* CSU students working in the Pilbara alongside government and industry
* CSU collaborates with the WA Department of Biodiversity, Conservation and Attractions for research project
* Projects focus on ‘denning’ requirements of female northern quolls
Charles Sturt University (CSU) students involved in a collaborative research project in the Pilbara region of Western Australia recently shared in the discovered a rare albino northern quoll.
The research is conducted with the Western Australian Government’s Department of Biodiversity, Conservation and Attractions (DBCA) in conjunction with monitoring work on DBCA’s Pilbara Northern Quoll Research Program.
The albino quoll was discovered south of Port Hedland in Western Australia’s Pilbara region initially by DBCA’s research scientist Dr Judy Dunlop.
The news travelled quickly to the rest of the research party at the site which included CSU PhD student Mr Harry Moore and Honours student Mr Mitchell Cowan, with Ms Harriet Davie, Specialist Biological Sciences at Roy Hill.
Mr Moore, a PhD student with the CSU Institute for Land, Water and Society who is completing a project to quantify the niche habitat of the northern quolls, as well better understanding predator associations. He said that the primary objective of the field trip was to locate maternal dens being used by northern quolls with young.
“Once we locate the dens we deploy a series of long-term temperature and humidity sensors as well as motion-detection cameras to determine what makes these dens desirable for mothers to raise their young in,” Mr Moore said.
“By comparing occupied dens with unoccupied and artificial dens, we hope to improve our definition of what is critical habitat for northern quolls and thus prioritise management efforts in protecting these areas.”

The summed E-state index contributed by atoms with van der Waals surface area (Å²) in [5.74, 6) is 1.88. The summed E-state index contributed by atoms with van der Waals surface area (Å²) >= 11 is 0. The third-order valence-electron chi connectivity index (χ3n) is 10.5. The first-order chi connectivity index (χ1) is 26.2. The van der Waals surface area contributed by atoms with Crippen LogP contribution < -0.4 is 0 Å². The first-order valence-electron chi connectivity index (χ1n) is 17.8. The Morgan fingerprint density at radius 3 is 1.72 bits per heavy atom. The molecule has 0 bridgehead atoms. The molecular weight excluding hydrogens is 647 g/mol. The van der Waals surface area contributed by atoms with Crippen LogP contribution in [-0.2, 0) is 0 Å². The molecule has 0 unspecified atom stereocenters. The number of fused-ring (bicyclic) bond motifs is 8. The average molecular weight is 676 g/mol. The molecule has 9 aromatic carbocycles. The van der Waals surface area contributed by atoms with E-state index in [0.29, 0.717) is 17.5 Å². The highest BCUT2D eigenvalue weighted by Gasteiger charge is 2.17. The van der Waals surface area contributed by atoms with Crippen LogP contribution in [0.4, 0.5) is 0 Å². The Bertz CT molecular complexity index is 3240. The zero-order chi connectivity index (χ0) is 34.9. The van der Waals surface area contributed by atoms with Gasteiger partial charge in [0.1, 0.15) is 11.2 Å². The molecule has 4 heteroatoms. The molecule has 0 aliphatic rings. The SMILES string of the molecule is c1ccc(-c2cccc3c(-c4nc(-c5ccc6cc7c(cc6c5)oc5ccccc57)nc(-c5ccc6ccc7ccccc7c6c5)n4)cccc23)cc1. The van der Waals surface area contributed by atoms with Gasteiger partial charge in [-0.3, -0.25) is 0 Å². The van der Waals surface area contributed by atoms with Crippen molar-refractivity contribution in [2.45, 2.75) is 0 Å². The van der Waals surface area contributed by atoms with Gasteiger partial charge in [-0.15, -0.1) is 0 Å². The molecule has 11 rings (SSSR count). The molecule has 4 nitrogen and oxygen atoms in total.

CSU Honours student Mitchell Cowan who is completing his thesis as part of a Bachelor of Environmental Science and Management said that this field trip was a highlight with many quolls found, as well as the fact there were so many healthy breeding females and of course the discovery of the albino northern quoll.
“When we saw the albino northern quoll for the first time we were all so amazed,” Mr Cowan said. “It was definitely an ‘eye-catcher’ due to its appearance compared to the more common northern quoll colouring.
“Despite this, it still showed the classic spots seen on northern quolls, however in a paler and creamier colour than usual.”
Associate Professor Dale Nimmo, an ILWS researcher and lecturer in the CSU School of Environmental Sciences in Albury-Wodonga said it is particularly rewarding for CSU students who are completing their PhD and Honours year to be involved in research and a ‘discovery’ like this.
He admits he lives vicariously through his students undertaking research field trips.
“Those students completing Honours or a PhD can take hold of their research project and, with the help of their supervisors, engage in world-class research,” Professor Nimmo said.
“The fact that Harry and Mitchell were a part of the discovery of the albino northern quoll while I was some 4,000 kilometres east working in my office in Albury is truly amazing. Hopefully, I will make it out to the Pilbara early next year.”